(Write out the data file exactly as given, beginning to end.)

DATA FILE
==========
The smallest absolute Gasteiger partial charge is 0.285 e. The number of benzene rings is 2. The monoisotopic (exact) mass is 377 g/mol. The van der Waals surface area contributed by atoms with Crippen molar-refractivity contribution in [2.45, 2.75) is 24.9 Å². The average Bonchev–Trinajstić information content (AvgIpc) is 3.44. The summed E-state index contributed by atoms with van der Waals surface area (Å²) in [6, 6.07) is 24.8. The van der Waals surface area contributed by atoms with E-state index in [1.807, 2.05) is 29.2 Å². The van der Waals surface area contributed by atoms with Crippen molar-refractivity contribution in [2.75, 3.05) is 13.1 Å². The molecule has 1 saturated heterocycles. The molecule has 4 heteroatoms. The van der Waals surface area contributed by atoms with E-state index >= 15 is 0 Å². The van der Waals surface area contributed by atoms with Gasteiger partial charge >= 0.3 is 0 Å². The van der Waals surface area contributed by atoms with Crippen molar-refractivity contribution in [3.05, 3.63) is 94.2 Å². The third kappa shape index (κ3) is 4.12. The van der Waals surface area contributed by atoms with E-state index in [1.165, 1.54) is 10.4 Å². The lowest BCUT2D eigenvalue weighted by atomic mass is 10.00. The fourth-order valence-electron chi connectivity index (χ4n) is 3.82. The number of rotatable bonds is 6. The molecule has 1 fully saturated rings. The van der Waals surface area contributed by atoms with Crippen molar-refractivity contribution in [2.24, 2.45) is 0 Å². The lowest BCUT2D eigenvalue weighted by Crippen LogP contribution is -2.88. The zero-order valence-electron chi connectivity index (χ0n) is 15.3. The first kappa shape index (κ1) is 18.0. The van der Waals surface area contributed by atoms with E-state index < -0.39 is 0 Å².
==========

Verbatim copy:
The smallest absolute Gasteiger partial charge is 0.285 e. The number of benzene rings is 2. The monoisotopic (exact) mass is 377 g/mol. The van der Waals surface area contributed by atoms with Crippen molar-refractivity contribution in [2.45, 2.75) is 24.9 Å². The average Bonchev–Trinajstić information content (AvgIpc) is 3.44. The summed E-state index contributed by atoms with van der Waals surface area (Å²) in [6, 6.07) is 24.8. The van der Waals surface area contributed by atoms with E-state index in [1.807, 2.05) is 29.2 Å². The van der Waals surface area contributed by atoms with Crippen molar-refractivity contribution in [2.75, 3.05) is 13.1 Å². The molecule has 1 saturated heterocycles. The molecule has 4 heteroatoms. The van der Waals surface area contributed by atoms with E-state index >= 15 is 0 Å². The van der Waals surface area contributed by atoms with Gasteiger partial charge >= 0.3 is 0 Å². The van der Waals surface area contributed by atoms with Crippen molar-refractivity contribution in [3.05, 3.63) is 94.2 Å². The third kappa shape index (κ3) is 4.12. The van der Waals surface area contributed by atoms with E-state index in [1.165, 1.54) is 10.4 Å². The lowest BCUT2D eigenvalue weighted by atomic mass is 10.00. The fourth-order valence-electron chi connectivity index (χ4n) is 3.82. The number of rotatable bonds is 6. The molecule has 1 fully saturated rings. The van der Waals surface area contributed by atoms with Crippen molar-refractivity contribution in [2.24, 2.45) is 0 Å². The lowest BCUT2D eigenvalue weighted by Crippen LogP contribution is -2.88. The zero-order valence-electron chi connectivity index (χ0n) is 15.3. The first kappa shape index (κ1) is 18.0. The van der Waals surface area contributed by atoms with E-state index < -0.39 is 0 Å².